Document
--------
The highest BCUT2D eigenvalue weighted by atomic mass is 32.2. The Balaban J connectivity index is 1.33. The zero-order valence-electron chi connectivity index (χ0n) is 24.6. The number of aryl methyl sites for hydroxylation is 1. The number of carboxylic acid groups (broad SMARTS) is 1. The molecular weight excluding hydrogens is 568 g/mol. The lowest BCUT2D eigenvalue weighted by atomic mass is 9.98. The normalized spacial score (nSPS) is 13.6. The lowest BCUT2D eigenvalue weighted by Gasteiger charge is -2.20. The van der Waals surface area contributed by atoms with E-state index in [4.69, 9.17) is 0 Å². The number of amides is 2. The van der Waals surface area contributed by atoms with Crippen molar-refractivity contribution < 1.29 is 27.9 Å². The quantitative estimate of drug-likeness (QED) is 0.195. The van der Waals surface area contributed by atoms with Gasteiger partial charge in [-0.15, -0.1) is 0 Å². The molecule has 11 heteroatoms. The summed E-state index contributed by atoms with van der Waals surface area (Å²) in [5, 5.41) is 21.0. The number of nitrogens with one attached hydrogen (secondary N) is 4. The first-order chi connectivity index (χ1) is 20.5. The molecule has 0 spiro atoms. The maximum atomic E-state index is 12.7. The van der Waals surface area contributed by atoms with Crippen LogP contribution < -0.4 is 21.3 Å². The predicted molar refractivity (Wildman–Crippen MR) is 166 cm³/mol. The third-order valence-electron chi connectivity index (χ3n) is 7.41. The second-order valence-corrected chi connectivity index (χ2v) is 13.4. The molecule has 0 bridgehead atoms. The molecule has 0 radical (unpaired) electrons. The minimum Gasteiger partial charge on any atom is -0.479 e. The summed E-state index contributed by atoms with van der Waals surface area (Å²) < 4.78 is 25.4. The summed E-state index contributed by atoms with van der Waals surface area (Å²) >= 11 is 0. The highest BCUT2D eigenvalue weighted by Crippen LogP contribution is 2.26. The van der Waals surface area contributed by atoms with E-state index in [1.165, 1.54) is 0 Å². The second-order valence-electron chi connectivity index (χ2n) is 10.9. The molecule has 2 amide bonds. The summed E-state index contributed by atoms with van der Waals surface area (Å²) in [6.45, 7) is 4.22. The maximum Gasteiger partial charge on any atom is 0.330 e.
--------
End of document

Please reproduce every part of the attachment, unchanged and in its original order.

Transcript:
The highest BCUT2D eigenvalue weighted by atomic mass is 32.2. The Balaban J connectivity index is 1.33. The zero-order valence-electron chi connectivity index (χ0n) is 24.6. The number of aryl methyl sites for hydroxylation is 1. The number of carboxylic acid groups (broad SMARTS) is 1. The molecular weight excluding hydrogens is 568 g/mol. The lowest BCUT2D eigenvalue weighted by atomic mass is 9.98. The normalized spacial score (nSPS) is 13.6. The lowest BCUT2D eigenvalue weighted by Gasteiger charge is -2.20. The van der Waals surface area contributed by atoms with E-state index in [4.69, 9.17) is 0 Å². The number of amides is 2. The van der Waals surface area contributed by atoms with Crippen molar-refractivity contribution < 1.29 is 27.9 Å². The quantitative estimate of drug-likeness (QED) is 0.195. The van der Waals surface area contributed by atoms with Gasteiger partial charge in [-0.15, -0.1) is 0 Å². The molecule has 11 heteroatoms. The summed E-state index contributed by atoms with van der Waals surface area (Å²) in [5, 5.41) is 21.0. The number of nitrogens with one attached hydrogen (secondary N) is 4. The first-order chi connectivity index (χ1) is 20.5. The molecule has 0 spiro atoms. The maximum atomic E-state index is 12.7. The van der Waals surface area contributed by atoms with Crippen LogP contribution < -0.4 is 21.3 Å². The predicted molar refractivity (Wildman–Crippen MR) is 166 cm³/mol. The third-order valence-electron chi connectivity index (χ3n) is 7.41. The second-order valence-corrected chi connectivity index (χ2v) is 13.4. The molecule has 0 bridgehead atoms. The molecule has 0 radical (unpaired) electrons. The minimum Gasteiger partial charge on any atom is -0.479 e. The summed E-state index contributed by atoms with van der Waals surface area (Å²) < 4.78 is 25.4. The summed E-state index contributed by atoms with van der Waals surface area (Å²) >= 11 is 0. The highest BCUT2D eigenvalue weighted by Crippen LogP contribution is 2.26. The van der Waals surface area contributed by atoms with E-state index in [1.165, 1.54) is 0 Å². The second-order valence-electron chi connectivity index (χ2n) is 10.9. The molecule has 2 amide bonds. The summed E-state index contributed by atoms with van der Waals surface area (Å²) in [6.45, 7) is 4.22. The maximum Gasteiger partial charge on any atom is 0.330 e.